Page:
It's hard to believe that it has been 20 years since we initially accompanied the dark knight Cecil and the dragoon Kain on their mission to the Village of Mist. The story in Final Fantasy IV explored themes such as love, betrayal, friendship, and devotion, which ultimately set the tone and style of the many Final Fantasy games to come, according to the original game's designer, Takashi Tokita. During the Game Developers Conference in San Francisco, we met with Tokita to go over the new features of the collection.
It's not as though Final Fantasy IV hasn't received its share of remakes. The reason behind the bundle was not only to celebrate the anniversary of the game, but also to create something that fans had wanted. The game comes included with Final Fantasy IV: The After Years, the WiiWare game that was released in downloadable installments in 2009. Originally a mobile game in Japan, The After Years continued the story in FFIV, this time with Cecil and Rosa's son, Ceodore, as the main character. From the main menu, you can access the original game, which is remade from the Super Famicom version in Japan, so the difficulty is harder than the eventual US release. Other than a graphical update, additional challenge dungeons have been added to The After Years.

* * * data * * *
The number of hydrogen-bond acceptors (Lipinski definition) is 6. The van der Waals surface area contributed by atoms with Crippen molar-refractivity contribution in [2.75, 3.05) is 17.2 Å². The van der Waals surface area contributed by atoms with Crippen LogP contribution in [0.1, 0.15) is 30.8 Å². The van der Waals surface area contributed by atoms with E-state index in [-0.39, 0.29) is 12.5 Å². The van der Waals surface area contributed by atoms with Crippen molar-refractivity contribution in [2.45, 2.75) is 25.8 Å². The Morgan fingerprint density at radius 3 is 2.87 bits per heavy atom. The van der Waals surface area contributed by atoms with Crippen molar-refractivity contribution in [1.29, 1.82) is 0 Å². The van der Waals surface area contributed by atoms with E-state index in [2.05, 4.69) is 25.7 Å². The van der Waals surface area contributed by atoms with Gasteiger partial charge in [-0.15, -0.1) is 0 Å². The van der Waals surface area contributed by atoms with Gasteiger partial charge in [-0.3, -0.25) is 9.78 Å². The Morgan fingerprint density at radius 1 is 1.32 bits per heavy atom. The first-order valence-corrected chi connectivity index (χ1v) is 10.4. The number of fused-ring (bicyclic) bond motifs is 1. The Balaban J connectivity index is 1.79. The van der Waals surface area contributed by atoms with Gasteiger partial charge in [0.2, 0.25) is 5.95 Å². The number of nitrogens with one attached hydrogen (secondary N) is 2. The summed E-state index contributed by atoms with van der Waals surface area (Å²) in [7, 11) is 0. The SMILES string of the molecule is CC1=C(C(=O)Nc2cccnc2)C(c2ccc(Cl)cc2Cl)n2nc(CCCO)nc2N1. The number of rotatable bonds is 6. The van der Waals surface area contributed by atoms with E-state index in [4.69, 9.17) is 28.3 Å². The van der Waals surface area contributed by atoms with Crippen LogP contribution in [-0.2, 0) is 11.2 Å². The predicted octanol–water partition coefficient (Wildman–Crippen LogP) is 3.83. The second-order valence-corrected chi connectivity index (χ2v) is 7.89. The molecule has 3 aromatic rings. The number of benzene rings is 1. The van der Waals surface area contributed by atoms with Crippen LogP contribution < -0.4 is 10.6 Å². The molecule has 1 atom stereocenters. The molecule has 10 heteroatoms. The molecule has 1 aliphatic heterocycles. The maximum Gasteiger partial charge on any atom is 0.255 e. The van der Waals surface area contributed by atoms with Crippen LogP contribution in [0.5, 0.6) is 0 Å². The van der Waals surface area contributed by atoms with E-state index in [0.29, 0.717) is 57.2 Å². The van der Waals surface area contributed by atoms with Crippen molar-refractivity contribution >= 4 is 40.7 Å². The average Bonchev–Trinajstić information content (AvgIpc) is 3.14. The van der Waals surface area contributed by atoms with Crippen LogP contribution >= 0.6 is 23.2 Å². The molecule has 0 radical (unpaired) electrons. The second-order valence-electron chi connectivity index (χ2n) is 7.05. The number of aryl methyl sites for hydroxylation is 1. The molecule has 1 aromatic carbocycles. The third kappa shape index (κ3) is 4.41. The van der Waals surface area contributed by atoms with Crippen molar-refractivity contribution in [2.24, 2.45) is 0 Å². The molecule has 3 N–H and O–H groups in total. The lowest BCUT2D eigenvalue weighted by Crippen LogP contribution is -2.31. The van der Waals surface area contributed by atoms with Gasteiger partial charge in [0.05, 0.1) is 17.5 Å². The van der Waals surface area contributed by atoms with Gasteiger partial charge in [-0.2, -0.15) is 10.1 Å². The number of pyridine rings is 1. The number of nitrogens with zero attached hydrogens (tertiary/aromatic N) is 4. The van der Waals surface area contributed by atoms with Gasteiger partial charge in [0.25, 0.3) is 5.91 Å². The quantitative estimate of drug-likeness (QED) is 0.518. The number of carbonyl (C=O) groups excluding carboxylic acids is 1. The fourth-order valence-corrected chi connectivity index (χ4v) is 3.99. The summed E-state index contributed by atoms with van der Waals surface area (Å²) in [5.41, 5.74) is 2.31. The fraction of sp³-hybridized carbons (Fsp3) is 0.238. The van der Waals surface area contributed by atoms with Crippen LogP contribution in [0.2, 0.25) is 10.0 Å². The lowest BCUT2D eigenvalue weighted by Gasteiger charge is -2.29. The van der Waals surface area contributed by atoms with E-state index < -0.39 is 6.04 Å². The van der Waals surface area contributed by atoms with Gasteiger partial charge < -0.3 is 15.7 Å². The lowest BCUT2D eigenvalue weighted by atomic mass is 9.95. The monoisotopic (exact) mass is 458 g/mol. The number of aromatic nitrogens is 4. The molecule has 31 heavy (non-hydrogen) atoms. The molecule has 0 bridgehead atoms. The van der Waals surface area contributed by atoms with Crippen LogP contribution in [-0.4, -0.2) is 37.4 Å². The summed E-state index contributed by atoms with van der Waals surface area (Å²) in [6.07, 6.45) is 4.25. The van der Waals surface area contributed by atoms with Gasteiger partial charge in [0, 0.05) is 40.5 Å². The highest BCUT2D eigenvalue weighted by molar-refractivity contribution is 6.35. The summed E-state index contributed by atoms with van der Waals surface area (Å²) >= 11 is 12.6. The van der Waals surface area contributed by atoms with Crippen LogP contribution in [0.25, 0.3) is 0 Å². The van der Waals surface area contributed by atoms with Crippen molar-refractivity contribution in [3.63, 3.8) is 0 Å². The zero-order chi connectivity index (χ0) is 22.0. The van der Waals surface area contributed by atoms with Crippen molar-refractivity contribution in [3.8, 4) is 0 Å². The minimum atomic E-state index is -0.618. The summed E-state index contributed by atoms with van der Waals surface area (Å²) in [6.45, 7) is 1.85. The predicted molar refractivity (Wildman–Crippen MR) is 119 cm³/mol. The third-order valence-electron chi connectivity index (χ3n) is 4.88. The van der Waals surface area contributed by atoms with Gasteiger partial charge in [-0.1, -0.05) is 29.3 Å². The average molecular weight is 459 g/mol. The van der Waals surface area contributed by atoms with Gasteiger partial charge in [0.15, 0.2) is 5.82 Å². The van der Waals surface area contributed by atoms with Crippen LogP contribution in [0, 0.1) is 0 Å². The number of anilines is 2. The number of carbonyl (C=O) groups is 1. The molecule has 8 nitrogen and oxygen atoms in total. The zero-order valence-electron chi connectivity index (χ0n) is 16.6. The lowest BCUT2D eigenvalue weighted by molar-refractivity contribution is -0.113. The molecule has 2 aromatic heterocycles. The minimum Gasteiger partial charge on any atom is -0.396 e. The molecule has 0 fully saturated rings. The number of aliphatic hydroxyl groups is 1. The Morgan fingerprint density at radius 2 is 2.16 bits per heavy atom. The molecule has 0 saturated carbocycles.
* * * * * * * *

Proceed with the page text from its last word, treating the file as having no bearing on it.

Tokita wanted to continue the story of Final Fantasy IV so that players who finished the DS remake would have more to look forward to. The After Years jumps 17 years after the events of the original, so in the PSP collection, a section of the game called "The Interlude" will bridge the gap between the two games. This is entirely new content that can last anywhere from 10 to 12 hours or more. The Interlude begins in Damcyan, where Edward has rebuilt his castle, and the entire crew is back together to celebrate. We didn't learn much more about what else is going on, other than that during this time of celebration, there seems to be something lingering on people's minds.
The graphics for all three parts of the game are consistent, so there are noticeable graphical upgrades from the original game as well as the WiiWare games. Enemy models have been redesigned, as well as the characters themselves. They aren't drastically different, but they are a step up from the original sprites. The colors also look fantastic on the PSP; everything looks much richer and more vibrant than in previous iterations. For those wondering how the music will sound, the game comes with the original SNES soundtrack, and you also have the option to switch to the enhanced DS version, so you can experience both versions.
It hasn't been that long since we've played the version of Final Fantasy IV, but for fans of this classic, it doesn't matter. Reunite with the diverse cast of characters once again in Final Fantasy IV: The Complete Collection when it is released on April 19.